Businesses in the UK have been told that the penalties for polluting the environment will have no limits after the country’s government has announced it is determined to get tough on companies which break the rules.
The UK Environment Agency has been given new powers under the new Plan for Water which has this week seen the previous £250,000 cap on Variable Monetary Penalties (VMPs) scrapped and the range of offences they cover expanded, meaning the agency has more tools with which to hold the water industry, and others, to account.
The range of offences that can be punished with a VMP now include:
- Breach of permit conditions from sites that discharge into rivers and seas – for example from sewage treatment works and permitted storm overflows.
- Illegal discharges to water where there is no permit, such as in the event of agricultural pollution from slurry stores.
- Illegal waste offences, such as from illegal scrapyards or unpermitted waste management facilities.
- Permit breaches from manufacturing industries and power stations which contribute to air pollution.
A spokesperson added the new unlimited penalties – a measure in the UK Government’s Plan for Water – form part of work to ensure there is more investment, stronger regulation and tougher enforcement across the water system.
Environment secretary Steve Barclay said: “Polluters should be in no doubt that if they harm our precious habitats and waterways they will pay.
“By lifting the cap on these sanctions, we are simultaneously toughening our enforcement tools and expanding where regulators can use them. These changes will deliver a proportionate punishment for operators that breach their permits and cause pollution.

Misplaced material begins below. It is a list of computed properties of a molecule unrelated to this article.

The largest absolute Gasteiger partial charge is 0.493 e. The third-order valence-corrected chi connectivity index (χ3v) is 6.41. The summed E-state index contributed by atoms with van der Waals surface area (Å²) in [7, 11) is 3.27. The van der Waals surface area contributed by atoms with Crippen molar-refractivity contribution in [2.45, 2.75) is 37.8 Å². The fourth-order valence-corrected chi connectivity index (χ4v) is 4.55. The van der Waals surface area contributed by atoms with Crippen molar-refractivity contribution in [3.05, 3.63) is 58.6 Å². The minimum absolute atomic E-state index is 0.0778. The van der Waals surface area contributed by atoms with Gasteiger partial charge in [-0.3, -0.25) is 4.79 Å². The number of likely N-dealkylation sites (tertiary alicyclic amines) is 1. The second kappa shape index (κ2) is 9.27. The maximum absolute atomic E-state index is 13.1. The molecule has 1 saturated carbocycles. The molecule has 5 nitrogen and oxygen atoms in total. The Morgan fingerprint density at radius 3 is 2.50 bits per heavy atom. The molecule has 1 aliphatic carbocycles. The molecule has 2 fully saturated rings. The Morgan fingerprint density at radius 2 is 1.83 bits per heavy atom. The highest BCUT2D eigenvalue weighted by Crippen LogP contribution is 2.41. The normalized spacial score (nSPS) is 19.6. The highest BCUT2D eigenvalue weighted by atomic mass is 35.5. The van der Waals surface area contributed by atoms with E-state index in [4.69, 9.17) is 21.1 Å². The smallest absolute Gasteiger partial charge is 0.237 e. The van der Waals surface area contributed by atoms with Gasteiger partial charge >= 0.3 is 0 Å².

“Through the launch of the Water Restoration Fund, the money raised from penalties imposed on water companies will go towards restoring and protecting our waters. This is part of the increased investment, stronger regulation and tougher enforcement we are delivering through our Plan for Water.”
The changes, which follow a consultation in Spring of this year, affect all firms that have environmental permits, including water and waste companies as well as the agricultural sector and process industries. The Environment Agency added the penalties issued will be proportionate to the size of the company and the nature of the offence, in line with Sentencing Council guidelines.
Environment Agency executive director John Leyland added: “These new powers will allow us to deliver more penalties and help us to continue to hold polluters, including water companies, to account.
“The threat of uncapped financial penalties should boost compliance with environmental laws – helping us provide stronger protection to the environment, communities and nature.”
As well as changes to the VMP system, the Government has recently taken other measures to “hold polluters accountable for environmental damage”.
“We have given Ofwat increased powers to ensure water company dividends are linked to environmental performance while the regulator has also tightened the rules on bonus payments,” the spokesperson added. “For 2022-23, no water company bosses in England are paying a CEO bonus out of customer money.
“The funds raised from water company penalties will be reinvested in a new Water Restoration Fund, designed to provide direct investment for projects that work to improve our rivers, lakes and streams at a local level.”